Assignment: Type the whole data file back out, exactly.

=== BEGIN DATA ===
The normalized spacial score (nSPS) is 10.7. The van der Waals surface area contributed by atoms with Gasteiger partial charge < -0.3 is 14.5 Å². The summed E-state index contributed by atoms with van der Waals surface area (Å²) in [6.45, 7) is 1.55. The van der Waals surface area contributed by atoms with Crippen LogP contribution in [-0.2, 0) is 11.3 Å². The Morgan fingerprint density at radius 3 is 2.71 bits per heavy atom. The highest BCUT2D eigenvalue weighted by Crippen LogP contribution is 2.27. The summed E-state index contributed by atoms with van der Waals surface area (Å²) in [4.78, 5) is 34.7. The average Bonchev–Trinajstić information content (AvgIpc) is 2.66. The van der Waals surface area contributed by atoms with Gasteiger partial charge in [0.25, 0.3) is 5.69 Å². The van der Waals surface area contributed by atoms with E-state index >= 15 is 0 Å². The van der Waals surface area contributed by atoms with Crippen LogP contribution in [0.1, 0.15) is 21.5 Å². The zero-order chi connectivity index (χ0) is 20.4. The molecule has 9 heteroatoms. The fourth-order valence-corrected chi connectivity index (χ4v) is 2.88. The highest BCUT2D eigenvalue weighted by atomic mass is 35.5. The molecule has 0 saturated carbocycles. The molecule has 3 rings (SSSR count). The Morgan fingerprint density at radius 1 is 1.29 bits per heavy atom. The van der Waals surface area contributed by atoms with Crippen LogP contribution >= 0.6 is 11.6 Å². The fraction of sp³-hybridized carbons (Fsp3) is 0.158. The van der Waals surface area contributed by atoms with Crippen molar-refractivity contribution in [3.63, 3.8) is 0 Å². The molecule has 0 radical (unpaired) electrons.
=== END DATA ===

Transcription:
The normalized spacial score (nSPS) is 10.7. The van der Waals surface area contributed by atoms with Gasteiger partial charge < -0.3 is 14.5 Å². The summed E-state index contributed by atoms with van der Waals surface area (Å²) in [6.45, 7) is 1.55. The van der Waals surface area contributed by atoms with Crippen LogP contribution in [-0.2, 0) is 11.3 Å². The Morgan fingerprint density at radius 3 is 2.71 bits per heavy atom. The highest BCUT2D eigenvalue weighted by Crippen LogP contribution is 2.27. The summed E-state index contributed by atoms with van der Waals surface area (Å²) in [4.78, 5) is 34.7. The average Bonchev–Trinajstić information content (AvgIpc) is 2.66. The van der Waals surface area contributed by atoms with Gasteiger partial charge in [0.25, 0.3) is 5.69 Å². The van der Waals surface area contributed by atoms with E-state index >= 15 is 0 Å². The van der Waals surface area contributed by atoms with Crippen LogP contribution in [0.1, 0.15) is 21.5 Å². The zero-order chi connectivity index (χ0) is 20.4. The molecule has 9 heteroatoms. The fourth-order valence-corrected chi connectivity index (χ4v) is 2.88. The highest BCUT2D eigenvalue weighted by atomic mass is 35.5. The molecule has 0 saturated carbocycles. The molecule has 3 rings (SSSR count). The Morgan fingerprint density at radius 1 is 1.29 bits per heavy atom. The van der Waals surface area contributed by atoms with Crippen LogP contribution >= 0.6 is 11.6 Å². The fraction of sp³-hybridized carbons (Fsp3) is 0.158. The van der Waals surface area contributed by atoms with Crippen molar-refractivity contribution in [3.63, 3.8) is 0 Å². The molecule has 0 radical (unpaired) electrons.